So Larry does this sound correct? If so what suggestions do you have for me.


        • Larry Jordan says:

          Sony’s comments are not correct, but you are not shooting 60 fps either.

          An interlaced image creates 60 FIELDS per second, which nets out to 30 FRAMES per second. (Actually, 29.97) So, the conform won’t work until you shoot progressive, rather than interlaced video.

          FCP X does handle interlaced video just fine, but not for conforming.


          • Grant Rogers says:

            Thanks Larry,
            So looking at my camera I see it will only shoot 720/60p. Which I was wanting 1080. So what would be the advantage of shooting 1080/60i Vrs. 1080/30p ?

          • Larry says:


            Conforming only works with complete images. So, shooting 1080i is the equivalent to shooting 30 fps, which means that you won’t be able to create any better slomo than if you used the software-only slomo provided in your editing software.


  3. Paul Kelly says:

    Hi Larry, thanks for your tutorials, they’re great.

    I have a quick question.

    I’ve sped up a couple of clips in Final Cut X (shot at 25 fps) and they look beautiful when previewed, but when I export the project in either compressor or from FCX, the sped up clips are showing horizontal lines on the moving objects.

    The project properties are 25i.

    Any suggestions?

    Many thanks for your help.


  4. BJ says:

    Hi Larry,

    Thanks for the tutorial!
    Quick question: I shot a load of footage on a sony FS700 at 1920×1080 50p. When using FCP7, I would have used cinema tools to conform all of these clips to half speed before importing to my 25p project, and then if I’d wanted them to play back faster, I’d just have sped them up with the cmd+J menu.

    However, using FCPX which I’m still quite new to, am I right in thinking that I don’t need to conform before the import? As in, if I want to play a 50p clip back at half speed, I can just use the retime function to slow it, and it will have kept all the necessary frames to do so? When I play the clips back in the event browser, they certainly LOOK like they’re still playing back at 50p.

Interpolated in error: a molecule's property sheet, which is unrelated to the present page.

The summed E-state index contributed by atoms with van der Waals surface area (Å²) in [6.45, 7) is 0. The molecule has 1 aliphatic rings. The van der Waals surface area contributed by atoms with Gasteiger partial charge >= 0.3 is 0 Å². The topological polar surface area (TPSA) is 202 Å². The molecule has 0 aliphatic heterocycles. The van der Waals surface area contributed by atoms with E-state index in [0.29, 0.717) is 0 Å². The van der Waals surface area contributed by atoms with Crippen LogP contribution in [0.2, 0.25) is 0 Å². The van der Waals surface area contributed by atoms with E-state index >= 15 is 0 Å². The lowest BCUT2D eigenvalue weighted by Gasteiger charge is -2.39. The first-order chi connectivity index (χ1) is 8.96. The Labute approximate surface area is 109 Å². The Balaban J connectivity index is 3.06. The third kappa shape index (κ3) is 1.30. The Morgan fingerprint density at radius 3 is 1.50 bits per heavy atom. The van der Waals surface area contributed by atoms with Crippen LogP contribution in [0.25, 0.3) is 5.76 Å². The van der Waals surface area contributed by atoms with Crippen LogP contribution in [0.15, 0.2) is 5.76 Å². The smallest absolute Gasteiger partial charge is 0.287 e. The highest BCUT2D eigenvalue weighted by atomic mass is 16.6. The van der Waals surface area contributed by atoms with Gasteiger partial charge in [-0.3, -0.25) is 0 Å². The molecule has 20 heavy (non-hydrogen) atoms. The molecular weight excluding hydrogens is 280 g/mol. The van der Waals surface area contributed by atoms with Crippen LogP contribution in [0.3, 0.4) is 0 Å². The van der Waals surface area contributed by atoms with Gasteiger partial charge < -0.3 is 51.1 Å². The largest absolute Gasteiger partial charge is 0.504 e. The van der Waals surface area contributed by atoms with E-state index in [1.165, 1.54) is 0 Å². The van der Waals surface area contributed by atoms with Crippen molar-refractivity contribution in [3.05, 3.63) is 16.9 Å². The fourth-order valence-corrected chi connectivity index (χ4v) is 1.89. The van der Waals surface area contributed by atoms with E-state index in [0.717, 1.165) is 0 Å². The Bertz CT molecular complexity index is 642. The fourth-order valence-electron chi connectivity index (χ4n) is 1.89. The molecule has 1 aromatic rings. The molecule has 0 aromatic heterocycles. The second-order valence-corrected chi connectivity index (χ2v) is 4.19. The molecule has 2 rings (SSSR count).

Thanks in advance for your help!


  5. baz says:

    I am importing 50fps footage into a 24fps project & its playing back slower intend of normal speed.
    How do i make it normal? I have tried all the conform options & clips all play fine in event library, only when dragged on timeline it goes slower

    • Larry Jordan says:


      Apple changed the menus with FCP X 10.1.

      Select the clip in the Timeline. Go to Modify > Retime and change the setting to Automatic.

      This will play the clip back in slow motion.

      If you want it to play at normal speed, set the Retime menu to Normal 100%.


  6. Baz says:

    I tried this bit it’s still the same. I did everything to a click track so I know it’s lined up perfect but slowly goes out of time & I can hear it’s around a semitone lower .

    My 60d clips are 48 but 500d clips are 44.1 if this makes any difference?

  7. Baz says:

    Ok , is there any quick way to convert the audio within final cut.

    I have set my project to 48 but makes no difference . I wish I used the same camera now.

    • Larry Jordan says:


      No, you’ll need to use other software, like Compressor. Set it to video pass-through so you don’t affect video quality, and convert the audio to 48 kHz Linear PCM (which means “uncompressed”).


  8. baz says:

    ok… thanks for this I will try & let you know how I get on. It is the 48kHz clips that are the problem so I should convert them to match the others? Thanks for taking the time to help me.

  9. Fred says:

    Maybe good to know, in FCPX 10.1.1 the “Conform Speed” is changed into “Automatic Speed”.

  10. Rajaram says:

    Thanks for the lucid explaining of ‘conform speed’. I have a vague imagination: I also shoot by gopro hero3black. As you know videos shot it good sunlight have stuttering kind of look. No motion blurr at all. I saw ‘twixtor’ creating excellent ‘in between frames’ for smooth as silk Slo-mo.

    What if I convert a 25 fps gopro clip to 12 fps in gopro studio, bring that to fcpx, conform speed, apply twixtor and speed it up to 200%, will it be much better than the stuttery, stroby gopro footage? Has anyone tried this?

    Or, is there a better workflow?